library(ca)
data3 <- read.table("SCIENCEDOCTORATES.txt",header=T,sep="",row.names=1)
# View(data)
data=SCIENCEDOCTORATES
# Again, remove the total col/row
SD <- data[-dim(data)[2]]
dim(SD)
# To interpret correspondence analysis, the first step is to evaluate whether there is a significant
# dependency between the rows and columns.
n <- sum(SD)
v1 <- matrix(colSums(SD),nrow=1)
v2 <- matrix(rowSums(SD),ncol=1)
#theoretical frequencies under independence
E <- v2 %*% v1/n
I <- dim(SD)[1]
J <- dim(SD)[2]
s <- 0
#chi-square statistic
for(i in 1:I){
for(j in 1:J){
s <- s + ( SD[i,j]-E[i,j] )^2/(E[i,j])
}
}
pchisq(s,df=((I-1)*(J-1)),lower.tail=F)
# H0: Discipline and Year are independent
# H1: Discipline and Year are not independent
chisq.test(SD)
# there is evicende that there is statistically
# significant association between the number
# of doctors graduated and the year (in USA)
help(ca)
SD.ca <- ca(SD) #set nd=8 to make all columns visible in summary
names(SD.ca)
SD.ca$sv #The roots of singular values related to the PCA transformation for rows/cols
# (how much variation explained by the principal components)
# for symmetric matrices, singular values = |eigenvalues|
# (here sv's are used since the package uses svd instead of eigen)
# The chi-squared distances from the "center", where variables close to center do not deviate from the
# independence assumption.
SD.ca$rowdist
SD.ca$rownames
SD.ca$coldist
SD.ca$colnames
# Variables distant from the origin represent variables different from the average profile
# The distances below are scaled versions of the distances in the plot
SD.ca$rowcoord #scaled coordinates
SD.ca$colcoord
summary(SD.ca)
# We get the coordinates in summary with:
SD.ca$rowcoord[11,]*SD.ca$sv*1000 #Coordinates for anthropology (note that we multiply with the singular-values)
#distance from the "center" for engineering
sqrt(sum((SD.ca$rowcoord[1,]*SD.ca$sv)^2))
########################
# Inertia
########################
n <- sum(SD)
# How much of the total "variation" the specific variable explains
# i.e. how much it contributes to the chi-squared statistic
# Inertia is the chi squared statistic divided by n
SD.ca$rowinertia
SD.ca$colinertia
#Note that
sum(SD.ca$rowinertia)
sum(SD.ca$colinertia)
#is the same as
sum(SD.ca$sv^2)
s/n
SD.ca$rowinertia/sum(SD.ca$sv^2) #these proportional values are the ones seen in summary(SD.ca)
SD.ca$colinertia/(s/n)
# You can get the single row-inertia values by fixing i (the row index)
s2 <- 0
#For physics, i =3
i <- 3
for(j in 1:J){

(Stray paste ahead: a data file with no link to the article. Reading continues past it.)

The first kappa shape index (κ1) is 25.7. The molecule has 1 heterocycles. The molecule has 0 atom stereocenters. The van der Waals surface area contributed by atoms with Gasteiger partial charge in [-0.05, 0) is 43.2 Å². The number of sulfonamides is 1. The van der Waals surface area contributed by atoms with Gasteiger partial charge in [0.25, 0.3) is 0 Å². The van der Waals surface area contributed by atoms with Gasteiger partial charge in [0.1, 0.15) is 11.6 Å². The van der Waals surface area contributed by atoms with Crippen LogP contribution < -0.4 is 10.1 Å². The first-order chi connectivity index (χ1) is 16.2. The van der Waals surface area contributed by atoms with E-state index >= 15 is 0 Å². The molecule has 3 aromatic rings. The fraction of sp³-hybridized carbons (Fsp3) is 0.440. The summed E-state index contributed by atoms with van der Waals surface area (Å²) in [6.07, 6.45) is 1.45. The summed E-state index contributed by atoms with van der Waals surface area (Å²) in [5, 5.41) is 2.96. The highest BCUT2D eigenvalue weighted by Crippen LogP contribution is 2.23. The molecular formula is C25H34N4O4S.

s2 <- s2 + ( SD[i,j]-E[i,j] )^2/(E[i,j])
}
s2/n
###############################################
SD.ca$rowmass
SD.ca$colmass # Relative marginal frequencies of the original table
margin.table(as.matrix(SD),1)/sum(SD)
margin.table(as.matrix(SD),2)/sum(SD)
SD.ca$N #The original table
# rowsup,colsup, nd is related if you want to have supplementary
# rows/columns while still having the original margins of the
# table
SD.ca
summary(SD.ca)
# Note that the quantities are multiplied by 1000
# Quality of representation = as in the lecture slides, but here we consider the angle between profiles and
# the plane spanned by the two first principal components
# Squared correlations = quality of representation from lecture slides
# also, the sum of the squared correlations is the quality of representation.
# ctr = contribution in forming that ca-component (contributions sum to 1)
# important variables related to forming the specific component have a high ctr
# k=1 and k=2 are the coordinates on the plot
names(summary(SD.ca)$rows)
# Contributions sum up to 1
# Contribution of engineering to the second axis
margins = margin.table(as.matrix(SD),1)/sum(SD)
margins[1]*SD.ca$rowcoord[1,2]^2
# If the rows and columns were independent, ctr would be same for every variable
# Squared correlation of biology with the second component
d2 = (SD.ca$rowcoord[6,]*SD.ca$sv)^2
d2[2]/sum(d2)
plot(SD.ca)
# Note that below we have not "scaled" the variables using the formula in this weeks proof
plot(SD.ca,arrows=c(T,T),map="symmetric")
plot(SD.ca,arrows=c(T,T),map="symmetric",dim=c(2,4))
plot(SD.ca, arrows=c(T,T), map="rowprincipal")
# However, the directions are the important thing here
# If two row-variables are close on the picture, they have a similar profile,
# the same is true for column-variables
# Distant row/column-variables have different profiles
# Variables distant from the origin represent variables different from the average profile
# these are usually the most interesting ones
# Now you can again try to interpret the dimensions.
# 1st dim splits the sciences into soft/hard
# 2nd dim splits the sciences into more formula heavy(math,physics,engineering) vs
# the more experimental ones (chemistry,agriculture,earthsciences)
# same for different years
# You can also try this:
plot3d.ca(SD.ca)
i=0;
sum((SD.ca$rowdist)<1)
sum((SD.ca$rowdist)>1 & (SD.ca$rowdist)<1.3)
sum((SD.ca$rowdist)<1.5 &(SD.ca$rowdist)>1.3)